Pell Grants for Emancipated Minors

by Kimberley McGee ; Updated September 21, 2018
Pell Grants for Emancipated Minors

When completing the lengthy process of applying for scholarships or grants, a student may question their status. If they pay for school themselves, then are they emancipated from the financial restraints of their family? Before applying, you should understand if you are an independent or dependent student and how to prove it.

What Qualifies as an Emancipated Student?

An independent or emancipated student has quite a lot of options to consider to gain entry into college with scholarships and grants to allow them to stay and complete their endeavor through to graduation. The typical emancipation definition is someone who is freed from a legal, political or social situation without restrictions. The federal government takes a student’s parents or legal guardian’s financial status into account when considering them for federal funds to pay for college. Dependent students have family that can assumedly afford to pay for college, whether they actually do or not. Independent students do not have that luxury.

FAFSA Independent

For a student to be considered FAFSA independent, they must meet a few criteria, such as homelessness, have legal dependents other than a spouse and be a ward of the court or an orphan. A graduate student, married individual, veteran or serving military member should be 24 years of age by the end of the award year or receive documented determination of independence by a financial aid administrator. Emancipation for financial aid begins with a Dependency Review form.

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Pell Grants for Emancipated Minors

The benefits of a Pell grant are that it is free and clear, unlike a student loan for college. If you have and can prove a financial need, a Pell grant may be available for you. Pell grant students are undergraduates, enrolled or have accepted enrollment at an eligible degree institution or certificate program, has a high school diploma or equivalent and is a U.S. citizen or otherwise eligible noncitizen. The maximum Pell grant award is a little under $6,000. The amount is dependent on a few things, such as your financial need and amount of time you are attending college during the year, either full-time or part-time. Pell grants are paid to you through the college depending on how they set it up. It can be direct deposit, cash or a check. The college will notify you in writing of how and when they will pay you. They legally have to distribute the funds to you at least twice per academic year. Complete the Free Application for Federal Student Aid and check with the college or program you are in or accepted to about the deadline for the FAFSA.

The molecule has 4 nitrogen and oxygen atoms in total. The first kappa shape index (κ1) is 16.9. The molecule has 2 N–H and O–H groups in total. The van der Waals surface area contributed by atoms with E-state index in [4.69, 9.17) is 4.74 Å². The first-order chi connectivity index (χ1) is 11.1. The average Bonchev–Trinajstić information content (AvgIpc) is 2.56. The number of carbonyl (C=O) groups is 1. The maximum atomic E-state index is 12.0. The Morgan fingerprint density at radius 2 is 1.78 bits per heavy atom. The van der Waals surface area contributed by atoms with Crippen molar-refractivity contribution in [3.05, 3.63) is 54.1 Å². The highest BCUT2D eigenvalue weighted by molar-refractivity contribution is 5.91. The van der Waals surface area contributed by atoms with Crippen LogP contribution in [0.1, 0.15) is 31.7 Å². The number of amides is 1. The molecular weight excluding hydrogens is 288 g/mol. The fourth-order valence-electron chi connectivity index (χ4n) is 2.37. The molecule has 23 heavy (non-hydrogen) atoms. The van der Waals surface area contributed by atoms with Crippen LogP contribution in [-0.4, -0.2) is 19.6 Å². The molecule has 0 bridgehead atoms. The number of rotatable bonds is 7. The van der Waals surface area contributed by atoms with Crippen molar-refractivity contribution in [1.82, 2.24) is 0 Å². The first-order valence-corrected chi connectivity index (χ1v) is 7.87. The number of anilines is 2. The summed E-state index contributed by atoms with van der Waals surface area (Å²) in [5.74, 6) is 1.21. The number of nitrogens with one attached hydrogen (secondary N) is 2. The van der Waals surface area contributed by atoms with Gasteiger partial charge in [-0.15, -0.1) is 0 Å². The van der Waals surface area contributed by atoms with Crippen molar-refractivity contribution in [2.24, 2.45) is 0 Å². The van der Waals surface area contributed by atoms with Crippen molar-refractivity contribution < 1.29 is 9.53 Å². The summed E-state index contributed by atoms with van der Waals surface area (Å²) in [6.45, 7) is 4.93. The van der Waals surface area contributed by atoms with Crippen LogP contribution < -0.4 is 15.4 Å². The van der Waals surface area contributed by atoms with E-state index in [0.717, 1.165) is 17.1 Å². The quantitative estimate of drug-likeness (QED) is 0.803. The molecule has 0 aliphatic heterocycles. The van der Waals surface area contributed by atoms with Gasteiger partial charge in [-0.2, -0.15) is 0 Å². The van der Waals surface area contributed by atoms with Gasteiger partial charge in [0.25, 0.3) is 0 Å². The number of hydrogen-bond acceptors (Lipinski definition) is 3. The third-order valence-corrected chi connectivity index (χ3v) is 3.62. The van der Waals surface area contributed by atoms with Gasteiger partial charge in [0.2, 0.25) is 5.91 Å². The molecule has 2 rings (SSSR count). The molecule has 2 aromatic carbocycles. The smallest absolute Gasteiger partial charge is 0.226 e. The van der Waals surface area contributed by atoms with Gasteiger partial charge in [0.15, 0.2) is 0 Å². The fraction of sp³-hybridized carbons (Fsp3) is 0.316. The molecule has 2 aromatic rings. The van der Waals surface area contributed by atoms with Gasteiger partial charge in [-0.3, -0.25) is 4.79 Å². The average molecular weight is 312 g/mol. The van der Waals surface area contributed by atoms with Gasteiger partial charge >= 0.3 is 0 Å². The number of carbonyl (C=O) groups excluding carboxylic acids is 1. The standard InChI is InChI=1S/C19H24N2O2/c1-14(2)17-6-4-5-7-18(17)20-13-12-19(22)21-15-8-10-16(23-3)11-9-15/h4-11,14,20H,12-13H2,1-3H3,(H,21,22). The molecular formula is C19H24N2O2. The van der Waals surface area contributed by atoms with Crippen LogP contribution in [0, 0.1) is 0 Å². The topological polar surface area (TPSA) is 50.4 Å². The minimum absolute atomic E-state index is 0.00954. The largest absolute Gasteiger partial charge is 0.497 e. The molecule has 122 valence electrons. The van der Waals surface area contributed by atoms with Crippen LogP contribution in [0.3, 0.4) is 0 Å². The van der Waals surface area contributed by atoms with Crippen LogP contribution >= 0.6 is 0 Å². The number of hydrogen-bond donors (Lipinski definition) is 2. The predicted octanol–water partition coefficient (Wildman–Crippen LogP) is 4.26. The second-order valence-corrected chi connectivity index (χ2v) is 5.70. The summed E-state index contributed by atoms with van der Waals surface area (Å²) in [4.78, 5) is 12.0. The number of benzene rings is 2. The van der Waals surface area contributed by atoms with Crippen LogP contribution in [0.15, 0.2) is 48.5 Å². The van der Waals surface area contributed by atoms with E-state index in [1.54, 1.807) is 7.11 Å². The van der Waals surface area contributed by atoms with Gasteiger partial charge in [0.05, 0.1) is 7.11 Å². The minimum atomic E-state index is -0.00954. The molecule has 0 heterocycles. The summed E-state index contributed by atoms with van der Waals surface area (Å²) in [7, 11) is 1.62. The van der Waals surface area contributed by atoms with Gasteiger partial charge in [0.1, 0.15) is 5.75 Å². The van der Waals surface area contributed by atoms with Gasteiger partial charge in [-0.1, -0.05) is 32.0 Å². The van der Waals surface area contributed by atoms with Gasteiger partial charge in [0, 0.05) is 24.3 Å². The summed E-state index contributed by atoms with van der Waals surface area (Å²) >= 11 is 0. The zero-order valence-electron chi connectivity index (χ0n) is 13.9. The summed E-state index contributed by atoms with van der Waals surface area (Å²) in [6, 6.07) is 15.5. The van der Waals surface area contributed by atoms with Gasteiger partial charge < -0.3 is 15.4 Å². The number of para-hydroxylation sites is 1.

About the Author

Kimberley McGee is an award-winning journalist with 20+ years of experience. She has been published in The New York Times, Las Vegas Review-Journal Jobs section, Las Vegas Business Press, Las Vegas Sun, Today’s Parent and other national publications. Her full bio and clips can be seen at www.vegaswriter.com.

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